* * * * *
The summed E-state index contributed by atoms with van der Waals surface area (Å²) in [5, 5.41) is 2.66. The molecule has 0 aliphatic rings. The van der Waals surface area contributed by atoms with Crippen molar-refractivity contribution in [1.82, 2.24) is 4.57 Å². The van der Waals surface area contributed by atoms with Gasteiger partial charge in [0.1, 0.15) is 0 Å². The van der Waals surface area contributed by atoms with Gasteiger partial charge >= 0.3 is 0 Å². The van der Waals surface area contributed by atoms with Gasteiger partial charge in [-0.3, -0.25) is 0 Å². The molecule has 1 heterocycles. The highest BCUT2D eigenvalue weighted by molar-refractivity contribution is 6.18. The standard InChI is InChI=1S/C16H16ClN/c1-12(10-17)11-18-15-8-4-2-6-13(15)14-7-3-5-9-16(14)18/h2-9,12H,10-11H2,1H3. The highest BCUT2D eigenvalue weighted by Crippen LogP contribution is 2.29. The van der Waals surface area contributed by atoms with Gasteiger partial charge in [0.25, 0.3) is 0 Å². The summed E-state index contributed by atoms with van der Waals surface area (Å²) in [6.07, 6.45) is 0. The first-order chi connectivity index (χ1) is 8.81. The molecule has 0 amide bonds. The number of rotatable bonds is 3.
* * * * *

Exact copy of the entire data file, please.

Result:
The summed E-state index contributed by atoms with van der Waals surface area (Å²) in [5, 5.41) is 2.66. The molecule has 0 aliphatic rings. The van der Waals surface area contributed by atoms with Crippen molar-refractivity contribution in [1.82, 2.24) is 4.57 Å². The van der Waals surface area contributed by atoms with Gasteiger partial charge in [0.1, 0.15) is 0 Å². The van der Waals surface area contributed by atoms with Gasteiger partial charge >= 0.3 is 0 Å². The van der Waals surface area contributed by atoms with Gasteiger partial charge in [-0.3, -0.25) is 0 Å². The molecule has 1 heterocycles. The highest BCUT2D eigenvalue weighted by molar-refractivity contribution is 6.18. The standard InChI is InChI=1S/C16H16ClN/c1-12(10-17)11-18-15-8-4-2-6-13(15)14-7-3-5-9-16(14)18/h2-9,12H,10-11H2,1H3. The highest BCUT2D eigenvalue weighted by Crippen LogP contribution is 2.29. The van der Waals surface area contributed by atoms with Gasteiger partial charge in [0.25, 0.3) is 0 Å². The summed E-state index contributed by atoms with van der Waals surface area (Å²) in [6.07, 6.45) is 0. The first-order chi connectivity index (χ1) is 8.81. The molecule has 0 amide bonds. The number of rotatable bonds is 3.